Beyond this, with the reforms to the SGP in 2011, an “escape clause” was introduced into the fiscal framework, which in principle would have direct consequences for the euro area fiscal stance. Specifically, in periods of “severe economic downturn” for the euro area as a whole, member states under the SGP’s preventive arm may be allowed to temporarily deviate from their adjustment path towards the MTO. Under the corrective arm, EDP deadlines may be extended. Importantly, the “escape clause” may only be triggered provided this does not endanger fiscal sustainability in the medium term. The “escape clause” has so far neither been operationalised nor applied – although it de facto reflects the logic used at the time of the 2009 European Economic Recovery Plan, which proposed a coordinated fiscal stimulus worth 1.5% of the EU’s GDP.19 However, the definition of a “severe economic downturn” has not yet been clearly spelled out. Article 2(2) of the SGP’s corrective arm regulation stipulates that a “severe economic downturn” relates to “a negative annual GDP volume growth rate or [...] an accumulated loss of output during a protracted period of very low annual GDP volume growth relative to its potential”.20 The Code of Conduct to the SGP further states that the indicator for assessing accumulated losses of output is the output gap.21
Against this background, several questions regarding how the SGP may affect the euro area aggregate fiscal stance appear still open. For example, what would be the trigger point of the SGP’s “escape clause” in terms of real growth and/or the level of the output gap? Is there any role for the lower bound on nominal interest rates and/or low inflation? In fact, the SGP was not originally designed to cope with long periods of low inflation. This is now partly being addressed when implementing the SGP; notably, account is taken of low inflation by acknowledging that it is a relevant factor that impedes countries’ ability to comply with the pace of debt reduction as foreseen under the debt rule.22 A further open question is, in case the escape clause is triggered, what would be the appropriate euro area aggregate fiscal stance under such conditions? Importantly, how should the fiscal sustainability provision be captured under such circumstances?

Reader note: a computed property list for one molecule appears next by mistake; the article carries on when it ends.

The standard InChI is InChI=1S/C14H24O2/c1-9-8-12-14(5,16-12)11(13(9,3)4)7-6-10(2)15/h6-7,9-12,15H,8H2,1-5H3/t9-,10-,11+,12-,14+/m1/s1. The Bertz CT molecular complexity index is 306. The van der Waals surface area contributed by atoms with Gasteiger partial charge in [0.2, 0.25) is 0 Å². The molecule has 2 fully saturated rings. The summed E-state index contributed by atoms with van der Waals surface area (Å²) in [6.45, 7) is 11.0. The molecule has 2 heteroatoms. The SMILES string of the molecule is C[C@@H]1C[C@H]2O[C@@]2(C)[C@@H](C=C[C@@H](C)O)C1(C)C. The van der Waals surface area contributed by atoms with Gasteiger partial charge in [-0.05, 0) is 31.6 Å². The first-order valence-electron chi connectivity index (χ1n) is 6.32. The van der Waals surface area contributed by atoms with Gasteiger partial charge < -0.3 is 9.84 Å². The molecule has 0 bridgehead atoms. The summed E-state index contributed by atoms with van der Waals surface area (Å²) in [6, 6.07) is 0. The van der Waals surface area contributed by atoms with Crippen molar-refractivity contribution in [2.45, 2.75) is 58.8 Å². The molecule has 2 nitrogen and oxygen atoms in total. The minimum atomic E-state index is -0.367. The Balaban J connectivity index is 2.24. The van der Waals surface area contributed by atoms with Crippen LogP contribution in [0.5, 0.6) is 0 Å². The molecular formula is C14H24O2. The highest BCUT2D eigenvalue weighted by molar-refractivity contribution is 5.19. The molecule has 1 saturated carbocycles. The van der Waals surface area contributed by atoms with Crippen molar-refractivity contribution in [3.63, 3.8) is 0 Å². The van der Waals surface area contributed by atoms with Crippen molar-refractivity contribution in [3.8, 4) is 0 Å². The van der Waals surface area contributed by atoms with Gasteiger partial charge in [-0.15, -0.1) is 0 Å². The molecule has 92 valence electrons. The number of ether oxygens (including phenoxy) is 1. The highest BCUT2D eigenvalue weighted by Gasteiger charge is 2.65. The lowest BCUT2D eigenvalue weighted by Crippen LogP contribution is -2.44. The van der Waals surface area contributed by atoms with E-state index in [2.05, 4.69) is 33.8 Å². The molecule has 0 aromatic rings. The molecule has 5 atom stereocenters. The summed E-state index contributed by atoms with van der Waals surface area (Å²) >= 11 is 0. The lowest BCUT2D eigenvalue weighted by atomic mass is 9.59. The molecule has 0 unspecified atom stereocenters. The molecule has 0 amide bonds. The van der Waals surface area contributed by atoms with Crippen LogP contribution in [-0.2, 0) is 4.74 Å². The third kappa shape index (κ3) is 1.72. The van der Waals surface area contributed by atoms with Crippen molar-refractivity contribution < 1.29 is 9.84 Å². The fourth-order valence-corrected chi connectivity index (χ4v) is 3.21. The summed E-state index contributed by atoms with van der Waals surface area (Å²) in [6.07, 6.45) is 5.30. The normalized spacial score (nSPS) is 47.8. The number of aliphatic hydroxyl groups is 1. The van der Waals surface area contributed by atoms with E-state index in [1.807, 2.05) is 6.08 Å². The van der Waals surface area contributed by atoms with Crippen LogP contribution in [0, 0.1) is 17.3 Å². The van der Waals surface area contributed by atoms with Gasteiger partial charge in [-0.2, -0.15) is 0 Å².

In light of this, a further issue would be whether a fiscal rule could be designed that would work under both normal and exceptional times. Schmidt, for example, proposes a fiscal rule in which fiscal policy remains passive in “normal” times, such that only automatic stabilisers would be at work, while it would allow for stimulus in crisis times in order to avert an expectations-driven liquidity trap.23 Generally, the implementation of such a rule would need to account for the EMU’s institutional set-up, in which fiscal policies remain decentralised. Overall, the operationalisation of the euro area aggregate fiscal stance is difficult, notably in the absence of a fiscal instrument at the central level. Such difficulties arise from, inter alia, situations in which domestic stabilisation needs conflict with those at the euro area level. Cyclical positions inside the euro area tend to differ. From a purely domestic perspective, countries with positive (negative) output gaps may have no incentive to enact more expansionary (contractionary) policies, even if this would contribute to a more desirable fiscal stance at the aggregate level. In the same vein, a fiscal stimulus in a country that actually has fiscal space under the SGP would be conducive to economic development in other countries, most notably in case fiscal spillovers across countries are large. For normal times, empirical estimates point to small, but not negligible, fiscal spillover effects.24 They can be larger when monetary policy is constrained at the (zero) lower bound and does not react to a fiscal expansion.25
Identifying exceptional circumstances
As shown in Figure 1, when looking at the past 25 years, the year 2009 stands out as a year in which real GDP growth in the euro area was exceptionally negative, with a contraction of more than four per cent in a single year. 2009 was also exceptional in terms of the output gap, which was very large and negative (see Figure 2). According to this indicator, the years 2012-13 could also be seen as having been exceptional in terms of extraordinarily weak growth performance. Since then, economic times have gradually improved. In 2017, according to the European Commission’s 2017 winter economic forecast,26 the euro area appears to be in “normal” times, with a small negative output gap that is expected to close next year.27